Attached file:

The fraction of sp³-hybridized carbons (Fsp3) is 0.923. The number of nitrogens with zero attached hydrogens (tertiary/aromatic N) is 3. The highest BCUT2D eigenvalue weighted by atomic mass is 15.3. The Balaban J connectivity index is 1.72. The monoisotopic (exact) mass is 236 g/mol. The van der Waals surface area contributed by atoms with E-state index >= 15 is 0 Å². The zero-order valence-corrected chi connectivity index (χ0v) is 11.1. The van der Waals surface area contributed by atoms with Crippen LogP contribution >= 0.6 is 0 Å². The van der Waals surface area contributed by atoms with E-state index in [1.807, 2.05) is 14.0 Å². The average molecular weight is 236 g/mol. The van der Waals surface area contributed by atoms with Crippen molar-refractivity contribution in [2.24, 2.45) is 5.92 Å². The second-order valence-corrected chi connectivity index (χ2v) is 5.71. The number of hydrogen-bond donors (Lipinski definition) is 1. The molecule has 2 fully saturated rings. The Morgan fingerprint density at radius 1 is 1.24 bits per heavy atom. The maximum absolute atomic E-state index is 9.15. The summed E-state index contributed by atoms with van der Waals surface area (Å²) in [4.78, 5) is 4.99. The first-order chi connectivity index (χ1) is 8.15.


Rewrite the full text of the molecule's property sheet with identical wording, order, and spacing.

The fraction of sp³-hybridized carbons (Fsp3) is 0.923. The number of nitrogens with zero attached hydrogens (tertiary/aromatic N) is 3. The highest BCUT2D eigenvalue weighted by atomic mass is 15.3. The Balaban J connectivity index is 1.72. The monoisotopic (exact) mass is 236 g/mol. The van der Waals surface area contributed by atoms with E-state index >= 15 is 0 Å². The zero-order valence-corrected chi connectivity index (χ0v) is 11.1. The van der Waals surface area contributed by atoms with Crippen LogP contribution >= 0.6 is 0 Å². The van der Waals surface area contributed by atoms with E-state index in [1.807, 2.05) is 14.0 Å². The average molecular weight is 236 g/mol. The van der Waals surface area contributed by atoms with Crippen molar-refractivity contribution in [2.24, 2.45) is 5.92 Å². The second-order valence-corrected chi connectivity index (χ2v) is 5.71. The number of hydrogen-bond donors (Lipinski definition) is 1. The molecule has 2 fully saturated rings. The Morgan fingerprint density at radius 1 is 1.24 bits per heavy atom. The maximum absolute atomic E-state index is 9.15. The summed E-state index contributed by atoms with van der Waals surface area (Å²) in [4.78, 5) is 4.99. The first-order chi connectivity index (χ1) is 8.15.